An intrepid sleuth and articulate tutor, Wessels teaches us to read a landscape the way we might solve a mystery. What exactly is the meaning of all those stone walls in the middle of the forest? Why do beech and birch trees have smooth bark when the bark of all other northern species is rough? How do you tell the age of a beaver pond and determine if beavers still live there? Why are pine trees dominant in one patch of forest and maples in another? What happened to the American chestnut? Turn to this book for the answers, and no walk in the woods will ever be the same.
|Publisher:||Countryman Press, The|
|Product dimensions:||9.00(w) x 7.90(h) x 0.60(d)|
About the Author
Forested Landscape and Forest Forensics.
He is the director of the Environmental Biology program at Antioch New England Graduate School.
Brian D. Cohen is a printmaker, artist, teacher, and publisher of fine edition letterpress books.
Read an Excerpt
A full and wholly original portrait of New England's forests, tracing their evolution from pre-colonial days to the present through a study of the patterns we see today. Read this book, is many fans have said, and no walk in the woods will ever be the same.
Most books and courses on natural history focus on the identification of one small aspect of the complex world outside our doors. We may know how to identify our neighborhood trees but not know why pine are dominant in one place and maple in another; we may notice fungus growing on a beech trunk but not know the devastating impact of blights on our forests over the centuries. Tom Wessels, who has spent more than twenty years interpreting New England's landscape and teaching others to see "the forest for the trees," argues that by coming to a fuller understanding of our home ground, we achieve a greater sense of place.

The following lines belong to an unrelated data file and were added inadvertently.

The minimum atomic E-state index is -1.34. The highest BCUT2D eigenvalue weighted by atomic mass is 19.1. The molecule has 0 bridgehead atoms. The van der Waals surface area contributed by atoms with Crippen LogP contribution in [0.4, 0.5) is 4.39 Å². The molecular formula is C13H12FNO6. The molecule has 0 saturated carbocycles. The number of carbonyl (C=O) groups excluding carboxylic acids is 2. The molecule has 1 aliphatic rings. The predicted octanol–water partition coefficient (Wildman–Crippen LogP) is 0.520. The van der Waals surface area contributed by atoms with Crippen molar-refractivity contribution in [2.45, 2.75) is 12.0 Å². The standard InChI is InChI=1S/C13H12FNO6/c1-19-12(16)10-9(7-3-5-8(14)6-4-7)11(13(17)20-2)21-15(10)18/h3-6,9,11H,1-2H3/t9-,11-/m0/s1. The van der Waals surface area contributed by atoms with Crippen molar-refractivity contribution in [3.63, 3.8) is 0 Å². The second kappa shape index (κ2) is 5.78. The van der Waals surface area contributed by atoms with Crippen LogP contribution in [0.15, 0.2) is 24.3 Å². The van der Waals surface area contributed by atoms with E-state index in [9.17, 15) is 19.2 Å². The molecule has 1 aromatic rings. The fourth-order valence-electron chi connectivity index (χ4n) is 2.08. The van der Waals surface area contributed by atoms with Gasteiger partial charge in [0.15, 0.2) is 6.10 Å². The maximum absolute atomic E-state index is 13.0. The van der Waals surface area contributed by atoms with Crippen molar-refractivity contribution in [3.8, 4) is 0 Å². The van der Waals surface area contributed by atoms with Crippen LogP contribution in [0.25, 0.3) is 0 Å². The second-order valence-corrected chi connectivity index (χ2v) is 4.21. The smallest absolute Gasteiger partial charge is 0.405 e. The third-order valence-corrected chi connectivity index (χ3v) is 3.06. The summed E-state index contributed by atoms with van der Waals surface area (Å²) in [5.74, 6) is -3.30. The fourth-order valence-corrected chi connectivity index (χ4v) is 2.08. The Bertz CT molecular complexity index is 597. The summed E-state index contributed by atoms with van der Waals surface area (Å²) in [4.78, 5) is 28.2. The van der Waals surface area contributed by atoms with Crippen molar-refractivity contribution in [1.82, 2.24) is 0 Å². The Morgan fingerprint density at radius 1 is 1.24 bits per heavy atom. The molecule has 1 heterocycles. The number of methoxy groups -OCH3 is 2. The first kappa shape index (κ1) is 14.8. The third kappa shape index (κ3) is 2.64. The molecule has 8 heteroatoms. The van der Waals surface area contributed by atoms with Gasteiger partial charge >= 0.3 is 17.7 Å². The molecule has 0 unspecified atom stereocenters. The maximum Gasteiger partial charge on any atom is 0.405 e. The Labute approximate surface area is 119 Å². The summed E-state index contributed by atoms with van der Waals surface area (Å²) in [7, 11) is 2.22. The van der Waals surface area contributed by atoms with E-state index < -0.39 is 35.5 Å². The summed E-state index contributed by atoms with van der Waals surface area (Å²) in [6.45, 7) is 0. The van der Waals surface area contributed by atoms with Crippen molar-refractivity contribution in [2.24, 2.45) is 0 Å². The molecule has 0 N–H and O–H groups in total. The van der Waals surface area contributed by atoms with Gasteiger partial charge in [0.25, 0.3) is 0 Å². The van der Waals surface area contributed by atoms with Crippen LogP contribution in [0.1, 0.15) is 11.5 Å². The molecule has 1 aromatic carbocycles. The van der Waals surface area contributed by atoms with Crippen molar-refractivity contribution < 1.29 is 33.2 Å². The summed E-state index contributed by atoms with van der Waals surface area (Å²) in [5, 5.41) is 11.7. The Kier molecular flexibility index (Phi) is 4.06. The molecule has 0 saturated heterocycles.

An intrepid sleuth and articulate tutor, Wessels teaches us to read a landscape the way we might solve a mystery. Each chapter addresses a form of forest disturbance common in New England--fire, logging, and blight are examples--and depicts it in an extraordinary, full-page etching. Studying Wessels's descriptions of forest scenes in conjunction with Cohen's visual portraits teaches us to identify disturbance patterns and, in turn, to take our discoveries outside and read the history written in the character of the land.
What People are Saying About This
John Elder, author of Reading the Mountains of Home
Tom Wessels evokes ancient logging roads from the weathered scars on trees deep in the New England forest.....he brings alive the intricate, interwoven, and ever-changing story of his region. I feel grateful for this illuminating and beautifully written book.
Bill McKibben, author of The Plain Reader
What a fascinating book-it is equal parts Sherlock Holmes and Aldo Leopold, and it will help many thousands of New Englanders answer the questions that come to mind as they wander this landscape of stone walls, stunted apple trees, and towering hemlocks. Forget John LeCarre--it's Tom Wessels you want on your nightstand.